"illicium verum - true allurement"
Well as to my translation above - a - more poetic translation might be 'truly alluring' - I'm not sure that allurement is really a word. And it should be noted that illicium comes from the latin illicio which means entice or seduce, from which I guess the English word illicit comes - taking it one step further into almost criminality. Maybe we should go for seductive which sort of contains all those shades of meaning. Because yes it is seductive, both in form, taste and smell. And a star is a truly poetic thing.
A star of a spice. So I shall litter this post with pretty pictures of it. Well a couple anyway.
Actually what gave me this particular idea was a pretty picture - in this case of pear beignets in a star anise sabayon sauce from that very old Gourmet Traveller magazine I wrote about the other day. I was intrigued by the notion of pear beignets, and it just looked so beautiful. But not much to say about it really, so I slotted it away for an oddment post some time. You can't find the recipe online, but basically it's poached pears, which are then drained and dipped a in a yeasty beer batter, deep fried and served in a sabayon which has been flavoured with star anise. Pears apparently go particularly well with star anise.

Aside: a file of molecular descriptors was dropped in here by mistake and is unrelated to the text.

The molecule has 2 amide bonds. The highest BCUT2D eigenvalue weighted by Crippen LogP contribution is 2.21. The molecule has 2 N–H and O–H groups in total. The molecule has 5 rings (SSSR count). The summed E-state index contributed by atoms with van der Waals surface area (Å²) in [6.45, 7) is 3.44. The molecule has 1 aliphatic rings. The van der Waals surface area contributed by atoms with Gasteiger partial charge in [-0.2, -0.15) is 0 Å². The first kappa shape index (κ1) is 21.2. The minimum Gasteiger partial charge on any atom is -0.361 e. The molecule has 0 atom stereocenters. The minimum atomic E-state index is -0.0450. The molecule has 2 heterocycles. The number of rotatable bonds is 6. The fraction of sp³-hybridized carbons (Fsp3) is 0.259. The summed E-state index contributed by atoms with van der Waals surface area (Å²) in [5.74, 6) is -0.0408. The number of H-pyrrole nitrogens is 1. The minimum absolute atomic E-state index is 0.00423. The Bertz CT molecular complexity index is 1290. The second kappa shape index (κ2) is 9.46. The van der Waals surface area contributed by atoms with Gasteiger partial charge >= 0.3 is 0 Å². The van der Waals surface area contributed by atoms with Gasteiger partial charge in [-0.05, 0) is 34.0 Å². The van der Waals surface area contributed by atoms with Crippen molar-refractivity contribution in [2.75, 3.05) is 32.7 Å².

So the pear beignets lingered in my notebook until I came across Belinda Jefferey's Braised star anise chicken that I featured the other day. It's so elegant somehow and the taste would be so - Chinese? So star anise migrated to potential post status, until today when I have nothing else on my mind.
I think I first tasted star anise long ago in the 80s in Adelaide, when a friend served a dish of stir-fried prawns that had a star anise flavour. I was enamoured and immediately went out and bought some. Since then it's a spice that I always have in my pantry, but which I don't really use enough, considering my love of the aniseed flavour.
Interestingly though it is not related to aniseed, chervil, fennel or liquorice - or even tarragon, those other aniseed toned flavourings. They do however, have in common, anethol - the chemical that provides the aniseed flavour. Star anise is related to the magnolias, the others to the umbilliferae which include parsley, celery carrot and a whole lot of other wispy flowering plants. Star anise - illicium verum - is a small tree, with rather lovely flowers that eventually become star shaped pods with each lobe of the star containing polished brown seed. There is also a Japanese star anise tree but don't eat that - it's highly toxic.
The star anise we use is native to the area of south-west China and north-east Vietnam and has been grown for some 4000 years. Now it is popular everywhere in South East Asia, except, according to Charmaine Solomon, in Thailand. Which is a little odd. It was brought to England way back in 1588 by Sir Thomas Cavendish, and doubtless used in all the various highly spiced foods that were prevalent at the time.
The other interesting thing I learnt about the plant was that it also contains something called shikimic acid which has been used to make Tamiflu - an anti-flu drug - somehow using e-coli in the processing, which seems somewhat counterintuitive to me. The Chinese of course have used it in their medical treatments for centuries, - flatulence and libido were two things I seem to remember from the semi-learned articles I read.